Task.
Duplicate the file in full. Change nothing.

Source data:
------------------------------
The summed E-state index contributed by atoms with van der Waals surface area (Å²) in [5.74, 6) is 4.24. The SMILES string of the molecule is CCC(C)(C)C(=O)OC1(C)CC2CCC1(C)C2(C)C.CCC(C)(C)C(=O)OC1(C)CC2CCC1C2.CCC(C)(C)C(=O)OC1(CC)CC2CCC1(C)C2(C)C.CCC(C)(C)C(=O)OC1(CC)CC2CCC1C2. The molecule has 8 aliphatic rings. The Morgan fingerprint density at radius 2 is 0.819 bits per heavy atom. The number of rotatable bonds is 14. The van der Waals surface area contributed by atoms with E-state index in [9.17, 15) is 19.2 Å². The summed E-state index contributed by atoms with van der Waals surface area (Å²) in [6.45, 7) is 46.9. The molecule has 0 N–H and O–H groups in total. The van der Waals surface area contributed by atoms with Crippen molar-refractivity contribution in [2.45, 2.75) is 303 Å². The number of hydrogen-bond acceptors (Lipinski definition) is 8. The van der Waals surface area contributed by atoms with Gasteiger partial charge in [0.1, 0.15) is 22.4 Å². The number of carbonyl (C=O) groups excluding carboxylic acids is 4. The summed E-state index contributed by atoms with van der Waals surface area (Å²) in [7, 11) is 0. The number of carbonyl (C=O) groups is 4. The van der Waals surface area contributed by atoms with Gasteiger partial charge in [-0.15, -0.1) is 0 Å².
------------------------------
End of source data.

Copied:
The summed E-state index contributed by atoms with van der Waals surface area (Å²) in [5.74, 6) is 4.24. The SMILES string of the molecule is CCC(C)(C)C(=O)OC1(C)CC2CCC1(C)C2(C)C.CCC(C)(C)C(=O)OC1(C)CC2CCC1C2.CCC(C)(C)C(=O)OC1(CC)CC2CCC1(C)C2(C)C.CCC(C)(C)C(=O)OC1(CC)CC2CCC1C2. The molecule has 8 aliphatic rings. The Morgan fingerprint density at radius 2 is 0.819 bits per heavy atom. The number of rotatable bonds is 14. The van der Waals surface area contributed by atoms with E-state index in [9.17, 15) is 19.2 Å². The summed E-state index contributed by atoms with van der Waals surface area (Å²) in [6.45, 7) is 46.9. The molecule has 0 N–H and O–H groups in total. The van der Waals surface area contributed by atoms with Crippen molar-refractivity contribution in [2.45, 2.75) is 303 Å². The number of hydrogen-bond acceptors (Lipinski definition) is 8. The van der Waals surface area contributed by atoms with Gasteiger partial charge in [0.1, 0.15) is 22.4 Å². The number of carbonyl (C=O) groups excluding carboxylic acids is 4. The summed E-state index contributed by atoms with van der Waals surface area (Å²) in [7, 11) is 0. The number of carbonyl (C=O) groups is 4. The van der Waals surface area contributed by atoms with Gasteiger partial charge in [-0.15, -0.1) is 0 Å².